The American Ambassador in Japan (Grew) to the Japanese Minister for Foreign Affairs (Toyoda)
My Dear Minister: Especially at this time, when our two Governments are giving their best thought and efforts toward a reconstruction of relations between the two countries,93a I feel sure that Your Excellency must wish to avoid unnecessary and petty causes of friction which inevitably serve to irritate while conserving no basic principle or fundamental policy in international comity. When it is an undeniable fact that these causes of friction, through the imposition of non-essential and, if I may use the term, senseless obstructions, interferences and inconveniences imposed on American citizens within the Japanese Empire and Japanese-controlled areas, are absent in the treatment of Japanese nationals in the United States, I believe that Your Excellency will all the more wish to eliminate these most unfortunate proceedings on the part of Japanese authorities in various places under Japanese control.
When I first brought to Your Excellency’s attention some of these obstructive activities on the part of Japanese officials, I received the impression that these facts were not then known to you, and you asked me to bring directly to your notice such further difficulties in this respect as might be encountered. These difficulties continue with very little indication, at least in some places, of any effort whatever on the part of the local authorities to obviate them. I therefore enclose, for Your Excellency’s information, a partial list of these difficulties at the present time.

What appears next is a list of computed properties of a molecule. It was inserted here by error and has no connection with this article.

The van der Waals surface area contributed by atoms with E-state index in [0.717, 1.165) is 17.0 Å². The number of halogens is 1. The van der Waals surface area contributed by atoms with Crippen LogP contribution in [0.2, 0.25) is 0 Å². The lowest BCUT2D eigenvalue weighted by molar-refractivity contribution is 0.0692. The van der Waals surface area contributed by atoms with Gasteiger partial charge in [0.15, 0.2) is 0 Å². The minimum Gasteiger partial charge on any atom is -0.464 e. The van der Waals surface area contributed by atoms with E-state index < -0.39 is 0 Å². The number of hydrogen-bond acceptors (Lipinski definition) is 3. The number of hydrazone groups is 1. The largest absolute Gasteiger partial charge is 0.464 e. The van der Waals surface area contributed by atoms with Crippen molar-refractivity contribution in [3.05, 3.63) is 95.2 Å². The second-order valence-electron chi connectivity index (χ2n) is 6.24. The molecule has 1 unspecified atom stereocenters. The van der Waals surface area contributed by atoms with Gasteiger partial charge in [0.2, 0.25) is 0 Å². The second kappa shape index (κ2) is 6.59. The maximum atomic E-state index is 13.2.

I venture the thought that reasonable reciprocity will never be established in Japan and in areas under Japanese control in line with the liberal and friendly treatment now accorded to Japanese nationals in the United States until the most explicit instructions go out from the Government in Tokyo to all branches and all ranks of Japanese officialdom, both military and civil. I do not believe that my Government will feel in a position to wait very much longer before taking what would appear to be wholly reasonable and logical steps to equalize the treatment of our respective nationals in our respective countries.
I am [etc.]